Bognor Regis Community College
A breaking design feature of the new washroom areas was the carefully planned and executed layout. Having to take into account the social factors of…
Washroom will undertake site surveys as a matter of course to ensure that washrooms will meet design and performance requirements whilst complying with all relevant regulations.
Current standards for schools and colleges maintained by a local authority are contained in the Education (School Premises) Regulations 1999, and for independent schools in Part 5 of The Education (Independent Schools Standards) Regulations 2010.
For providers of post-16 education, the current Disability Discrimination Act (DDA) requires that reasonable steps are taken to prevent a disabled person from being placed at a substantial disadvantage. For washrooms this can include access to the cubicle, toilet pan height and provision of grab rails. DDA regulations also need to be considered in the selection of colour and finish in terms of the LRV (light reflectance value). There should be sufficient visual contrast to ensure visually impaired people can easily distinguish between different areas of the washroom, such as door frames to walls and sanitary fittings to walls, by virtue of the difference in light reflecting from the surface.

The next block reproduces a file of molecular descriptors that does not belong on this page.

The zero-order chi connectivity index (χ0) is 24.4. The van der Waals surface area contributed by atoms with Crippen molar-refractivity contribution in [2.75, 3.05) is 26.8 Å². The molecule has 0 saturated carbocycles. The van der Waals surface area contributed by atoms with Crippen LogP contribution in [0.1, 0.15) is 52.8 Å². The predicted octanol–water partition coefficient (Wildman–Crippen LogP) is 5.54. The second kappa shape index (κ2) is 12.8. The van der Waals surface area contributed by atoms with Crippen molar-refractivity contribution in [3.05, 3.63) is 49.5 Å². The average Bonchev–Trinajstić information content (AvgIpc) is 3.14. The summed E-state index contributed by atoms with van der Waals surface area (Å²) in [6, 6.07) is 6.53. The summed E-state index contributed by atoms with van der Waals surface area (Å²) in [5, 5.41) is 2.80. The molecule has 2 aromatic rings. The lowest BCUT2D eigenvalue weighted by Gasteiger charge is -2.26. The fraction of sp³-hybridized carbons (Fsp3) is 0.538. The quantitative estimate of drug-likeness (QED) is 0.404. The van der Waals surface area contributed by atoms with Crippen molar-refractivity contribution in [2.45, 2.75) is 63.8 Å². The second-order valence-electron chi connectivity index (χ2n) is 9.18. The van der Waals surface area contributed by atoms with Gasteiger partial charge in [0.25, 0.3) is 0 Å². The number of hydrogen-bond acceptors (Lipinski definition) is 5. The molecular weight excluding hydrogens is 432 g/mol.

Another useful source for good practice ideas is Bog Standard, a campaign which aims to promote better toilets for pupils run by ERIC (Education and Resources for Improving Childhood Continence).
A key consideration in the design of washroom areas in an educational setting is the differing needs of all end users from staff and visitors to pupils from nursery age through to teenagers. Washroom, addresses ways in which washrooms can be designed specifically for an educational environment, reducing the risk of potential problems often faced in educational situations, such as bullying, anti-social behaviour and vandalism, as well as ensuring end users feel comfortable and areas are fit for purpose and practical.